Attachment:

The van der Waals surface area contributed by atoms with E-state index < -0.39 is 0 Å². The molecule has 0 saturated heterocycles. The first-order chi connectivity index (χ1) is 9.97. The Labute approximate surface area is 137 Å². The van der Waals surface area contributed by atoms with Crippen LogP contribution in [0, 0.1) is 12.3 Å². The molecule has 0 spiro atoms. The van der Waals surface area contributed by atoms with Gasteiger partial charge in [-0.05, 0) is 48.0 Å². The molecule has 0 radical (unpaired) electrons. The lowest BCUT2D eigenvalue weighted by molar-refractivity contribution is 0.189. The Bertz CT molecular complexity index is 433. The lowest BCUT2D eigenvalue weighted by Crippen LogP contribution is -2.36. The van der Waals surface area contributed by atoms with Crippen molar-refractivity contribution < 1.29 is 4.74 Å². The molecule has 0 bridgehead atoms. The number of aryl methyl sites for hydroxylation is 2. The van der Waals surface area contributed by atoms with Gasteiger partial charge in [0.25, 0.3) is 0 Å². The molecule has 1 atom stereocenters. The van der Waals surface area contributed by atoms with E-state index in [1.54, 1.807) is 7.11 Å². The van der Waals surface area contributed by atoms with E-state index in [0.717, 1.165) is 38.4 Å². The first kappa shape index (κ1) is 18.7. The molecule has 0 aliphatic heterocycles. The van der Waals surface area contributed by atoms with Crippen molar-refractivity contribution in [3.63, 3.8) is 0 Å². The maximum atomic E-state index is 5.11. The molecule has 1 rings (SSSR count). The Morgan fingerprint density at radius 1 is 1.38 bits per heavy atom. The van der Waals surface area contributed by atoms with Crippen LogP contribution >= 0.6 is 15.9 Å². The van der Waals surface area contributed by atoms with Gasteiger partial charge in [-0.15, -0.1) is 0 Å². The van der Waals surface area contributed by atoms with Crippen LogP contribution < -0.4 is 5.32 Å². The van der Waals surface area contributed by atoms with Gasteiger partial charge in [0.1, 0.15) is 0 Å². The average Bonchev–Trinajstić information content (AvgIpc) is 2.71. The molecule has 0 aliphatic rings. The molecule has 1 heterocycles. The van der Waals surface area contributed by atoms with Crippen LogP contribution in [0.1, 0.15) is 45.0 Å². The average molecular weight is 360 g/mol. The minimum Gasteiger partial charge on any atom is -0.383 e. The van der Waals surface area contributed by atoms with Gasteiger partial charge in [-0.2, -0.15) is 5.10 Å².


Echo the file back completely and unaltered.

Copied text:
The van der Waals surface area contributed by atoms with E-state index < -0.39 is 0 Å². The molecule has 0 saturated heterocycles. The first-order chi connectivity index (χ1) is 9.97. The Labute approximate surface area is 137 Å². The van der Waals surface area contributed by atoms with Crippen LogP contribution in [0, 0.1) is 12.3 Å². The molecule has 0 spiro atoms. The van der Waals surface area contributed by atoms with Gasteiger partial charge in [-0.05, 0) is 48.0 Å². The molecule has 0 radical (unpaired) electrons. The lowest BCUT2D eigenvalue weighted by molar-refractivity contribution is 0.189. The Bertz CT molecular complexity index is 433. The lowest BCUT2D eigenvalue weighted by Crippen LogP contribution is -2.36. The van der Waals surface area contributed by atoms with Crippen molar-refractivity contribution < 1.29 is 4.74 Å². The molecule has 0 bridgehead atoms. The number of aryl methyl sites for hydroxylation is 2. The van der Waals surface area contributed by atoms with Gasteiger partial charge in [0.25, 0.3) is 0 Å². The molecule has 1 atom stereocenters. The van der Waals surface area contributed by atoms with E-state index in [1.54, 1.807) is 7.11 Å². The van der Waals surface area contributed by atoms with E-state index in [0.717, 1.165) is 38.4 Å². The first kappa shape index (κ1) is 18.7. The molecule has 0 aliphatic heterocycles. The van der Waals surface area contributed by atoms with Crippen molar-refractivity contribution in [3.63, 3.8) is 0 Å². The maximum atomic E-state index is 5.11. The molecule has 1 rings (SSSR count). The Morgan fingerprint density at radius 1 is 1.38 bits per heavy atom. The van der Waals surface area contributed by atoms with Crippen LogP contribution >= 0.6 is 15.9 Å². The van der Waals surface area contributed by atoms with Gasteiger partial charge in [-0.15, -0.1) is 0 Å². The van der Waals surface area contributed by atoms with Crippen LogP contribution < -0.4 is 5.32 Å². The van der Waals surface area contributed by atoms with Gasteiger partial charge in [0.1, 0.15) is 0 Å². The average Bonchev–Trinajstić information content (AvgIpc) is 2.71. The molecule has 0 aliphatic rings. The molecule has 1 heterocycles. The van der Waals surface area contributed by atoms with Crippen LogP contribution in [0.1, 0.15) is 45.0 Å². The average molecular weight is 360 g/mol. The minimum Gasteiger partial charge on any atom is -0.383 e. The van der Waals surface area contributed by atoms with Gasteiger partial charge in [-0.2, -0.15) is 5.10 Å².